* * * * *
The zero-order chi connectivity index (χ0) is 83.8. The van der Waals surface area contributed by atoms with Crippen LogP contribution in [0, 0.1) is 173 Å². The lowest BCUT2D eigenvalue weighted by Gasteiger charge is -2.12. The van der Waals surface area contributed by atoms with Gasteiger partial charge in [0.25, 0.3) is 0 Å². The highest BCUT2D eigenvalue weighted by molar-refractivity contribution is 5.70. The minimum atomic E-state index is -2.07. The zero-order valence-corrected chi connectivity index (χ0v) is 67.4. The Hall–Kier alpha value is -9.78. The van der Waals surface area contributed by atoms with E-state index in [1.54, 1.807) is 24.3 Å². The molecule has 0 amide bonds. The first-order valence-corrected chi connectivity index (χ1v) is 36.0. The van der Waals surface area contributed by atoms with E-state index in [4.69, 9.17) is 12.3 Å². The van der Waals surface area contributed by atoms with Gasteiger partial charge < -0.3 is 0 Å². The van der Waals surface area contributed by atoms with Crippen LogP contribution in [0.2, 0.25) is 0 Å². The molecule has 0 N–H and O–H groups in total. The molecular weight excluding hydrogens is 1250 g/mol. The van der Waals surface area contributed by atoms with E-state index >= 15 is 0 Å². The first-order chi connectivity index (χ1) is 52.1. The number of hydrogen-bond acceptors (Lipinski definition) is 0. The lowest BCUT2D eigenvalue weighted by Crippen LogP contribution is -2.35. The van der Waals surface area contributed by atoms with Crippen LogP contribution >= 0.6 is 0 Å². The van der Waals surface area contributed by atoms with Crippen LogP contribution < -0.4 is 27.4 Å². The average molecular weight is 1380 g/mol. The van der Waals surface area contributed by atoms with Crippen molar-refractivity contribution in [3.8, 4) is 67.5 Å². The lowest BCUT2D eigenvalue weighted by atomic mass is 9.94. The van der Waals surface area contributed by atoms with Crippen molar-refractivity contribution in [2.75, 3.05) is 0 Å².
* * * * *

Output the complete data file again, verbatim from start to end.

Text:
The zero-order chi connectivity index (χ0) is 83.8. The van der Waals surface area contributed by atoms with Crippen LogP contribution in [0, 0.1) is 173 Å². The lowest BCUT2D eigenvalue weighted by Gasteiger charge is -2.12. The van der Waals surface area contributed by atoms with Gasteiger partial charge in [0.25, 0.3) is 0 Å². The highest BCUT2D eigenvalue weighted by molar-refractivity contribution is 5.70. The minimum atomic E-state index is -2.07. The zero-order valence-corrected chi connectivity index (χ0v) is 67.4. The Hall–Kier alpha value is -9.78. The van der Waals surface area contributed by atoms with E-state index in [1.54, 1.807) is 24.3 Å². The molecule has 0 amide bonds. The first-order valence-corrected chi connectivity index (χ1v) is 36.0. The van der Waals surface area contributed by atoms with E-state index in [4.69, 9.17) is 12.3 Å². The van der Waals surface area contributed by atoms with Gasteiger partial charge < -0.3 is 0 Å². The van der Waals surface area contributed by atoms with Crippen LogP contribution in [0.2, 0.25) is 0 Å². The molecule has 0 N–H and O–H groups in total. The molecular weight excluding hydrogens is 1250 g/mol. The van der Waals surface area contributed by atoms with E-state index >= 15 is 0 Å². The first-order chi connectivity index (χ1) is 52.1. The number of hydrogen-bond acceptors (Lipinski definition) is 0. The lowest BCUT2D eigenvalue weighted by Crippen LogP contribution is -2.35. The van der Waals surface area contributed by atoms with Crippen LogP contribution >= 0.6 is 0 Å². The van der Waals surface area contributed by atoms with Crippen LogP contribution < -0.4 is 27.4 Å². The average molecular weight is 1380 g/mol. The van der Waals surface area contributed by atoms with Crippen molar-refractivity contribution in [3.8, 4) is 67.5 Å². The lowest BCUT2D eigenvalue weighted by atomic mass is 9.94. The van der Waals surface area contributed by atoms with Crippen molar-refractivity contribution in [2.75, 3.05) is 0 Å².